By BRAD SPURGEON ©
Published: July 29, 2011
When Ayrton Senna died at the San Marino Grand Prix at Imola on May 1, 1994, the BBC racing commentator Murray Walker predicted that the Brazilian driver would become “a legend which will grow and grow as coming generations appreciate his achievements.”
With Formula One preparing for the Hungarian Grand Prix this weekend, 20 years after the second of Senna’s three victories at the track outside Budapest, Walker’s words are more pertinent than ever: A film about Senna’s life has become the third-most successful documentary at the box office in Britain.
Entitled “Senna,” the film was directed by Asif Kapadia, a British art-house film director who had never made a film about sports before. He had made films about outsiders in extreme situations, though, and since “Senna” was released in Britain in early June, it has grossed nearly £3 million, or nearly $5 million, behind only the 2005 nature documentary “March of the Penguins” and Michael Moore’s “Fahrenheit 9/11” of 2004.
In release throughout the world this summer, the film has demonstrated its appeal beyond sports and Formula One fans everywhere. While this success no doubt reflects the quality of the filmmaking, it also reflects the man it portrays.
Compared to today’s generation of drivers, who are careful of how they speak and act and afraid of controversy in the global business that the elite racing series has become, Senna’s behavior was rich in humanity.
Senna came from a wealthy family in São Paulo. His father wanted him to run the family business, but supported what he thought was his son’s whim to go race in Europe. When Senna refused to return to the family business, his father backed his racing career.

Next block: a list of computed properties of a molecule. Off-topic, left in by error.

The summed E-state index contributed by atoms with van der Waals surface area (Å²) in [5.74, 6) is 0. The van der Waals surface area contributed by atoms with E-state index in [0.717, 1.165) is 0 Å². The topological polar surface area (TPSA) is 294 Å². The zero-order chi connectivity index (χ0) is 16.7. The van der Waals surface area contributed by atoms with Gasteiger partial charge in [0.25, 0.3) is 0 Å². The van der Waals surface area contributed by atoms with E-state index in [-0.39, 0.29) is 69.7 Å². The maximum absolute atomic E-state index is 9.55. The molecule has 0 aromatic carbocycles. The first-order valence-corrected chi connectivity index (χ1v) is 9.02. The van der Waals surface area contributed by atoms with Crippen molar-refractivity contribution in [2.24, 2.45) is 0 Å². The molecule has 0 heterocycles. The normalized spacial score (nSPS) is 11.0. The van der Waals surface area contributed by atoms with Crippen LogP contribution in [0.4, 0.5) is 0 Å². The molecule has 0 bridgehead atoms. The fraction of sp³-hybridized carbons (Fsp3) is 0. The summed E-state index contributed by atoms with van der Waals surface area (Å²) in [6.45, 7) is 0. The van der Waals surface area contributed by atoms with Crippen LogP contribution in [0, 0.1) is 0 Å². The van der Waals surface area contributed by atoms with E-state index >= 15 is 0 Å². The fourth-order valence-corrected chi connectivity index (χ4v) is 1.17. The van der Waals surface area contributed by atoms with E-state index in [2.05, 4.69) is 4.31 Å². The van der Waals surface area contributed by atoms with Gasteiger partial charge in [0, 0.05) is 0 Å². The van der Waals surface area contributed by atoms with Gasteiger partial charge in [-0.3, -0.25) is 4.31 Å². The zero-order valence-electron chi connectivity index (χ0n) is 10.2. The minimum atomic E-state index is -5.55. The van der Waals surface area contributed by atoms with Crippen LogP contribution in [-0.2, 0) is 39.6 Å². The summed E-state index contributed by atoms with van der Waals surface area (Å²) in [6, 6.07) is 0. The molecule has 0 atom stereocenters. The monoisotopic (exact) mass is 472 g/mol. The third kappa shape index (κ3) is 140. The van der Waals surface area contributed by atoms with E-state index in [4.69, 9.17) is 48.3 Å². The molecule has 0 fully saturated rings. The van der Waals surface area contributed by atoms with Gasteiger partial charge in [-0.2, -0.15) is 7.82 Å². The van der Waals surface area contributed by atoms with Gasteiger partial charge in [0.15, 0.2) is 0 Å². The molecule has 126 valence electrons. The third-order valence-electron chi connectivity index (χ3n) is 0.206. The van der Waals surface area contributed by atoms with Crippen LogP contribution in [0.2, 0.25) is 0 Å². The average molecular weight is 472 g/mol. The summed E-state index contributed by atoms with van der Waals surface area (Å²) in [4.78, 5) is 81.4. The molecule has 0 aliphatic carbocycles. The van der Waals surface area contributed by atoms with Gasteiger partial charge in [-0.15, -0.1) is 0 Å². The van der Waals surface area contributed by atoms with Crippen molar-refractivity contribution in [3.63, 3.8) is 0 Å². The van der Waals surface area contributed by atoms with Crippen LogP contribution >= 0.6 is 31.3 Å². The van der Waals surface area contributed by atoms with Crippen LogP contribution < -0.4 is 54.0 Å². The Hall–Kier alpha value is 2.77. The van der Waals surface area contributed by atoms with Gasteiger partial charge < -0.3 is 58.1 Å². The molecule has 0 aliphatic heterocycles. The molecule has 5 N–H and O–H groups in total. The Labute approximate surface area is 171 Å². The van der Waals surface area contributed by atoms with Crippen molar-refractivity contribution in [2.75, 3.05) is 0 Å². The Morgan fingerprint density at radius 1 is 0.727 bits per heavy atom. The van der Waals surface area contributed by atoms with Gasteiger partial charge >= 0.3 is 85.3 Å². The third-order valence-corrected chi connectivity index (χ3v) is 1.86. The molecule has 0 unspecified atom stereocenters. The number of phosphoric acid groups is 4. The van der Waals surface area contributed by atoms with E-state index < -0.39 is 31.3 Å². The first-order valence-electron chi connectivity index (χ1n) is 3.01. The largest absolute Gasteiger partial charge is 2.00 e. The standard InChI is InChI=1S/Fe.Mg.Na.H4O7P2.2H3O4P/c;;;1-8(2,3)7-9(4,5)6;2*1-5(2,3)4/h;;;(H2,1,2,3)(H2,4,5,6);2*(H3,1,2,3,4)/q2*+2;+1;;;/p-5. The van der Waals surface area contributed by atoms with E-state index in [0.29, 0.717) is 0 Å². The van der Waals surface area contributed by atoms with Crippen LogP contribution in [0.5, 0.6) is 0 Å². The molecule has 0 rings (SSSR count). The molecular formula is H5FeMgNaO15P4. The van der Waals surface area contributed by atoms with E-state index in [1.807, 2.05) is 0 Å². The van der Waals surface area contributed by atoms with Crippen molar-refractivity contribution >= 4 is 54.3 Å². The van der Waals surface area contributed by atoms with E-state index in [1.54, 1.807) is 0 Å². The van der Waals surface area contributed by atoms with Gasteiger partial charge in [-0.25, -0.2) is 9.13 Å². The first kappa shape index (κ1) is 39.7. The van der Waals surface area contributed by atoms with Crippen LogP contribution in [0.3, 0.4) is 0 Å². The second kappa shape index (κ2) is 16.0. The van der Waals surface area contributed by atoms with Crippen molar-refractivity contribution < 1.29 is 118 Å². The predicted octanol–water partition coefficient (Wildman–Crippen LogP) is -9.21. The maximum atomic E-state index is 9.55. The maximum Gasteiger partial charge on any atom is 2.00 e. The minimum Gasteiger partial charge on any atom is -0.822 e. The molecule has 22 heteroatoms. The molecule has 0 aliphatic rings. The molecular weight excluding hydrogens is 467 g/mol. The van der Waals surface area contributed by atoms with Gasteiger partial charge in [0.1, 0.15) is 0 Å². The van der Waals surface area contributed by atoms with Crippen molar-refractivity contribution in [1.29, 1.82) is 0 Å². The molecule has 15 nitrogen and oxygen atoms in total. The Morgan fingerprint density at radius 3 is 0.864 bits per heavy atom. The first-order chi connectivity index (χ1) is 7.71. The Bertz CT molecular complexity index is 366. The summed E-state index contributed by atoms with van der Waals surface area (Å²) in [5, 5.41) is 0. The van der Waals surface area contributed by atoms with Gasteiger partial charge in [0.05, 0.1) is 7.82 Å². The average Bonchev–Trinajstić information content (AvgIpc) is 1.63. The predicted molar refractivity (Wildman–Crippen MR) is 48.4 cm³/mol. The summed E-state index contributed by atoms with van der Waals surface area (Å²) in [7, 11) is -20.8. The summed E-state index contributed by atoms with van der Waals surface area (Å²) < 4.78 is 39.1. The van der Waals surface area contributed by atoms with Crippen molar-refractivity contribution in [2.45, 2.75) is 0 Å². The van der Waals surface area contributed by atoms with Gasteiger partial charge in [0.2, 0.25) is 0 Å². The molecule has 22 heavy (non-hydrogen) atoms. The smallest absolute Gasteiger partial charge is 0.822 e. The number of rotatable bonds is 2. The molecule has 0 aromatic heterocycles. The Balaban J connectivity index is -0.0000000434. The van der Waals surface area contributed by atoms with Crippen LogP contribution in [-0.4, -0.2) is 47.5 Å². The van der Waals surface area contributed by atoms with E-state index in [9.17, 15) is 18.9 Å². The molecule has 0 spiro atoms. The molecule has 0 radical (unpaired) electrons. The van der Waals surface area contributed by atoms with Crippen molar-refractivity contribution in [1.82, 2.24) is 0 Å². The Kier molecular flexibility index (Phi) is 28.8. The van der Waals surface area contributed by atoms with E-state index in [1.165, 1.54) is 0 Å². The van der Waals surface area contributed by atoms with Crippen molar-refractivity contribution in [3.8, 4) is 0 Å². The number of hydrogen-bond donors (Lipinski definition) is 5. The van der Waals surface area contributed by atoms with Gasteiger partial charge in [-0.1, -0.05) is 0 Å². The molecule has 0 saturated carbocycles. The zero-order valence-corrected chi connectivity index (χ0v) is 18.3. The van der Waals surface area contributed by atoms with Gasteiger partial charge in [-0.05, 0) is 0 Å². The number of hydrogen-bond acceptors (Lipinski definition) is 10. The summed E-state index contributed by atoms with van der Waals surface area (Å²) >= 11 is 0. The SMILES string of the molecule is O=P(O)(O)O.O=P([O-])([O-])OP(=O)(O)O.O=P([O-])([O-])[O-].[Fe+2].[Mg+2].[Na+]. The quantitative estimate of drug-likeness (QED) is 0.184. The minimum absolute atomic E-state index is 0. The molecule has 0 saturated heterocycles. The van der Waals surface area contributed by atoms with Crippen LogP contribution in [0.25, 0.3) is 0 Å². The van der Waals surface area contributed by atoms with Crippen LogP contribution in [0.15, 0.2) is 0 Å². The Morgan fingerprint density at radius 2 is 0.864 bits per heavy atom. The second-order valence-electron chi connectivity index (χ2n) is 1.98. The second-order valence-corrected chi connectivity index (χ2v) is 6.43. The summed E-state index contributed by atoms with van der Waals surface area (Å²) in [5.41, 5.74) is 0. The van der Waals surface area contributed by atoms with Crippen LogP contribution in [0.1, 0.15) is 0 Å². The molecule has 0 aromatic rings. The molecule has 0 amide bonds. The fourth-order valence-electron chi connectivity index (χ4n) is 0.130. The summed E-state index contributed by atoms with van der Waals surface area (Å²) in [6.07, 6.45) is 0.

But as Richard Williams, a sportswriter for a British newspaper, The Guardian, says in the film, Senna did not buy his way into the sport. What little he lacked in talent, he made up for in hard work.
His legend began at the Monaco Grand Prix in 1984, his first season, when he drove an inferior Toleman car up the pack in the pouring rain to second position and what would have been victory had the race not been stopped prematurely for safety reasons. Alain Prost, the French driver who would later become Senna’s rival and teammate, won the race.
Senna went on to win the world title three times, and held the record of 65 pole positions until Michael Schumacher broke it in 2006 and now holds the record at 68. Senna won 41 races, which is third on the all-time list, with Schumacher leading with 91, followed by Prost with 51.
But the Senna legend was not made on statistics or achievements alone. It was about personality, character and his part in one of history’s greatest sporting rivalries, with Prost.
“He never wanted to beat me,” Prost says in the film, “he wanted to humiliate me. He wanted to show the people he was much better.”
Their battle ran from 1988, when they were teammates at McLaren and combined to win all but one of the season’s races, to 1993, Prost’s last year racing. It was explosive, acrimonious and politically charged.